The National Rifle Association says today it's opposing Elena Kagan's nomination for the Supreme Court and will score her vote, which could further discourage Republicans from voting for her.
"This vote matters and will be a part of future candidate evaluations," the NRA says.
Excerpts from an NRA statement follow:
In testimony before the Senate Judiciary Committee, she refused to declare support for the Second Amendment, saying only that the matter was "settled law."
This was eerily similar to the scripted testimony of Justice Sonia Sotomayor last year, prior to her confirmation to the Court. When pressed on the Second Amendment then, Sotomayor also referred to the issue as "settled law."
But in the recently decided case of McDonald v. City of Chicago, Sotomayor ignored the "settled law" of the Heller decision and signed a dissenting opinion that declared, "I can find nothing in the Second Amendment's text, history, or underlying rationale that could warrant characterizing it as 'fundamental' insofar as it seeks to protect the keeping and bearing of arms for private self-defense purposes."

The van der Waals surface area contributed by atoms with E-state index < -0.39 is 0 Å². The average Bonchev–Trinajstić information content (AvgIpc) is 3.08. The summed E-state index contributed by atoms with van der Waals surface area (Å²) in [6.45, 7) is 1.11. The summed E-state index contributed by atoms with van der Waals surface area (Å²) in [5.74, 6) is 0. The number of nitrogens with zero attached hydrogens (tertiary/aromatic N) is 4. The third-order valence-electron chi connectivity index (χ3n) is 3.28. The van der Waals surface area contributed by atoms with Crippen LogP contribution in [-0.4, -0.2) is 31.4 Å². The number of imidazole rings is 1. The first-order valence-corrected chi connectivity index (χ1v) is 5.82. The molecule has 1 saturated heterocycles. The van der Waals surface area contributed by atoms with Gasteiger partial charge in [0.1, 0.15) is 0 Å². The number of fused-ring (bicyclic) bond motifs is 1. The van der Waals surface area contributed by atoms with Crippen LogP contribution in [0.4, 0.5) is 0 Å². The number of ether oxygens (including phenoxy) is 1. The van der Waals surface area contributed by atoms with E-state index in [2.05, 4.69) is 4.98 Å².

It has become obvious that "settled law" is the scripted code of an anti-gun nominee's confirmation effort. The NRA is not fooled. No member of the U.S. Senate should be either.
With no judicial record, only Kagan's political career can be reviewed. And this provides no reason to trust her with Americans' firearms freedom. Throughout her career, she has repeatedly demonstrated a clear hostility to the fundamental, individual right to keep and bear arms under the U.S. Constitution.
As a clerk for Justice Thurgood Marshall, Kagan said she was "not sympathetic" to a challenge to Washington, DC's ban on firearms. As a domestic policy adviser in the Clinton White House, a colleague described her as "immersed" in Clinton's aggressive assaults on the Second Amendment. She was involved in Clinton's scheme to ban more than 50 types of commonly-owned semiautomatic firearms - an effort described as "…taking the law and bending it as far as we can to capture a whole new class of guns."
As U.S. Solicitor General, Kagan chose not to file a brief last year in the landmark McDonald case, thus taking the position that incorporating the Second Amendment and applying it to the states was of no interest to the Obama Administration or the federal government.
These are not the positions of a person who supports the Second Amendment and, in fact, represent a clear and present danger to the right to keep and bear arms.